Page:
CAPTAIN ANDREW PLUNKETT: It was quite clear, the link between the militia and TNI and, you know, the militia being bit players, small pawns, and it was quite clear that they would kill a lot of people and destroy the infrastructure straight after the autonomy ballot.
Captain Andrew Plunkett, with dozens of specialist intelligence staff under his command, investigated the post-ballot massacre of at least 47 people in the town of Maliana.
FILOMENA FERREIRA DA SILVA (Translation): They surrounded us with thousands of militia and Indonesian troops together.
LUCIO MARQUES (Translation): The swords were on their backs, they came running, pulling out their swords. The ones in their way were killed on the spot.
According to Captain Plunkett, Australian intelligence knew of Indonesia‘s planned killing spree, but for diplomatic reasons government officials didn‘t tell UN staff on the ground. As a result, they unwittingly led independence supporters in Maliana into the arms of their killers, persuading hundreds to seek shelter in the police station, the scene of the massacre.
FILOMENA FERREIRA DA SILVA (Translation): They told us that if anything happened at our house, we must go to the police. UNAMET security were the ones who went to talk to the police commander about taking care of us.
CAPTAIN ANDREW PLUNKETT: It‘s pretty devastated, and to be honest, I felt guilty myself, you know, being, associated with the intelligence area.
Captain Plunkett‘s claims are backed by one of Australia‘s foremost intelligence experts.
PROFESSOR DES BALL: This is giving the
Government plenty of notice, as to who‘s doing it, and what is going to
Professor Des Ball has documented what Australia knew about Indonesia‘s murderous plans.
PROFESSOR DES BALL: You would have on tape particular Kopassus commanders ordering or discussing, at least, with militia leaders, the killing of particular individuals.
But Foreign Minister Alexander Downer denies he had any foreknowledge.
ALEXANDER DOWNER, FOREIGN MINISTER: I think
we behaved most honourably throughout 1999, in fact, I think that‘s one
of the most honourable periods in Australian foreign policy, where we did
everything we possibly could to ensure that the ballot took place. We weren‘t
playing a political game.
CAPTAIN ANDREW PLUNKETT: In the initial week or so, it was just a ghost town and the few people that were here were pretty well terrified of the militia and the TNI that still remained here.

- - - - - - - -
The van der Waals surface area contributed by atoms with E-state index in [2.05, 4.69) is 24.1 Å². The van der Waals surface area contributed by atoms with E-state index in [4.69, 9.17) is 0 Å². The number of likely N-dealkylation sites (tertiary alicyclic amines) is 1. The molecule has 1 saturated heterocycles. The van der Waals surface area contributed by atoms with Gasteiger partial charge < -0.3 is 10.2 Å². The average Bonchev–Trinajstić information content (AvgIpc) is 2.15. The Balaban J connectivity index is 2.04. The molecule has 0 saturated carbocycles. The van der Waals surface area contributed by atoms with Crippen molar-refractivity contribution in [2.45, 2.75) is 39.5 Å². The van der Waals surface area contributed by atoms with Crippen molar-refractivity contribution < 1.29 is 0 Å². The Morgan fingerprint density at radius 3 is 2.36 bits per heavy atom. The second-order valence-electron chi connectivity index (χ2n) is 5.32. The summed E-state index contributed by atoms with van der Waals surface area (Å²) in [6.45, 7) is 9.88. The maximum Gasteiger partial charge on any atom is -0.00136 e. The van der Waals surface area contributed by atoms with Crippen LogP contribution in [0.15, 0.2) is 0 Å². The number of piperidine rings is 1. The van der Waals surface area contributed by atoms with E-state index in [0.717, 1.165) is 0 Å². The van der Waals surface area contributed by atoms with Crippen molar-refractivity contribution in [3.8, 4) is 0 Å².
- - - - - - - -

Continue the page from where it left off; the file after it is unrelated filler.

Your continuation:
Initially, he was one of a team of intelligence officers investigating the killings in Dili and plotting the movements of the retreating Indonesian Army. Then, the absence of civilians in Dili wasn‘t surprising. What was, was the absence of the dead. Given the extent of the carnage and destruction, there were relatively few bodies found. As INTERFET began to secure the country, the media began commenting upon the absence of large numbers of corpses that perhaps mass killings hadn‘t occurred, perhaps sending in troops was an overreaction. Some even suggested that TNI was due an apology. Perhaps more than any other officer in East Timor, Captain Plunkett knows where the bodies went, how fastidiously the TNI cleaned up behind themselves, and how that information was withheld from the public and the international community. An act which assisted Indonesian figures evading justice and Plunkett doesn‘t want to wait 20 years for the truth to come out.
CAPTAIN ANDREW PLUNKETT: The whole thing was designed with maximum deniability. You know, bodies disposed of out at sea, not in land-locked graves, you know. Dumping them in billabongs to decay, dropping them down wells and covering over the wells. The whole thing ... It was the mistakes that led us to some of the bigger killings like down in Oecussi, where they thought they were probably in West Timor.
After securing Dili, Captain Plunkett and his unit deployed further west, where he was in charge of intelligence and investigations in two of the most devastated districts in East Timor. Andrew Plunkett‘s unit uncovered more bodies than any other group in the country. He investigated hundreds of killings and found about 80 corpses, some simply shot, most of them hacked, mutilated and tortured. Based on eyewitness accounts, forensic evidence he gathered and the full utilisation of intelligence assets at his disposal, Captain Plunkett maintains that the bodies he found are a mere fraction of those killed in his area. The evidence also reveals the direct hand of Indonesian forces in the killings and in body disposal. Critical information that never became public because Plunkett maintains he and others were ordered to suppress it.
CAPTAIN ANDREW PLUNKETT: We were actually told from our chain of command to go soft on the massacres, and soft on body disposal by the Indonesian military. So, yeah, there was some pretty upset people in the headquarters, where basically they‘re told to go quiet, in effect as well, soft on what had happened around here. It was explained to me afterwards, but it didn‘t sit well with me at all while we were here in Maliana, or for the remaining three months that we were in East Timor.
Did such a message come from the Australian Government, or from your department?